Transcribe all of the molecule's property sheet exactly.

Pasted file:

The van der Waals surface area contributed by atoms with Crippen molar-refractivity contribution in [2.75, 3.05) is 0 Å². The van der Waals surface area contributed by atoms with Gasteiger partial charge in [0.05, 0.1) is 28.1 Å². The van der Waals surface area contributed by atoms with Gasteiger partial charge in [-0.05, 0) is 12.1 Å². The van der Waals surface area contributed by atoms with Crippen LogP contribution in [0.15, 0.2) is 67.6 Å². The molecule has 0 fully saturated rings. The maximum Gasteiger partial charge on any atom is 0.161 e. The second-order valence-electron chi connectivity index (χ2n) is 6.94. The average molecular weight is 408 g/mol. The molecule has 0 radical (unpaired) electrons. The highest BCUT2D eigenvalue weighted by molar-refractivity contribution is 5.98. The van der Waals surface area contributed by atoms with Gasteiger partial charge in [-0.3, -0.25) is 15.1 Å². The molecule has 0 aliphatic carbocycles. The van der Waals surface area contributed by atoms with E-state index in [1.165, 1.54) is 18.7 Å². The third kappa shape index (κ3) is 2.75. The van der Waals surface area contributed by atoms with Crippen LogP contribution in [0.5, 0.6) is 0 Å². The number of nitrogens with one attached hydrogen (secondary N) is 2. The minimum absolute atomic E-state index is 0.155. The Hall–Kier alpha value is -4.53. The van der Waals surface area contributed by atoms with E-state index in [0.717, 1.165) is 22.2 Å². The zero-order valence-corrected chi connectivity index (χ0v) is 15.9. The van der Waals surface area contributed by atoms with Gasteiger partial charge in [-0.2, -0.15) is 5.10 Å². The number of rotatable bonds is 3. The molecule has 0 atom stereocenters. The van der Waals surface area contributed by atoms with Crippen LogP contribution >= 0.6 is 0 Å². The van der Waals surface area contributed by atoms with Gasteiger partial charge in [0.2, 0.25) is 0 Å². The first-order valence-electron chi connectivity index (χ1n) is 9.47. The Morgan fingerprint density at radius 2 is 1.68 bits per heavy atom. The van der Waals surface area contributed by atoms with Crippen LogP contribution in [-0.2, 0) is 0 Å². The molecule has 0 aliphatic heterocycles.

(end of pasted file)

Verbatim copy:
The van der Waals surface area contributed by atoms with Crippen molar-refractivity contribution in [2.75, 3.05) is 0 Å². The van der Waals surface area contributed by atoms with Gasteiger partial charge in [0.05, 0.1) is 28.1 Å². The van der Waals surface area contributed by atoms with Gasteiger partial charge in [-0.05, 0) is 12.1 Å². The van der Waals surface area contributed by atoms with Crippen LogP contribution in [0.15, 0.2) is 67.6 Å². The molecule has 0 fully saturated rings. The maximum Gasteiger partial charge on any atom is 0.161 e. The second-order valence-electron chi connectivity index (χ2n) is 6.94. The average molecular weight is 408 g/mol. The molecule has 0 radical (unpaired) electrons. The highest BCUT2D eigenvalue weighted by molar-refractivity contribution is 5.98. The van der Waals surface area contributed by atoms with Gasteiger partial charge in [-0.3, -0.25) is 15.1 Å². The molecule has 0 aliphatic carbocycles. The van der Waals surface area contributed by atoms with E-state index in [1.165, 1.54) is 18.7 Å². The third kappa shape index (κ3) is 2.75. The van der Waals surface area contributed by atoms with Crippen LogP contribution in [0.5, 0.6) is 0 Å². The number of nitrogens with one attached hydrogen (secondary N) is 2. The minimum absolute atomic E-state index is 0.155. The Hall–Kier alpha value is -4.53. The van der Waals surface area contributed by atoms with E-state index in [0.717, 1.165) is 22.2 Å². The zero-order valence-corrected chi connectivity index (χ0v) is 15.9. The van der Waals surface area contributed by atoms with Gasteiger partial charge in [-0.2, -0.15) is 5.10 Å². The number of rotatable bonds is 3. The molecule has 0 atom stereocenters. The van der Waals surface area contributed by atoms with Crippen LogP contribution >= 0.6 is 0 Å². The van der Waals surface area contributed by atoms with Gasteiger partial charge in [0.2, 0.25) is 0 Å². The first-order valence-electron chi connectivity index (χ1n) is 9.47. The Morgan fingerprint density at radius 2 is 1.68 bits per heavy atom. The van der Waals surface area contributed by atoms with Crippen LogP contribution in [-0.2, 0) is 0 Å². The molecule has 0 aliphatic heterocycles.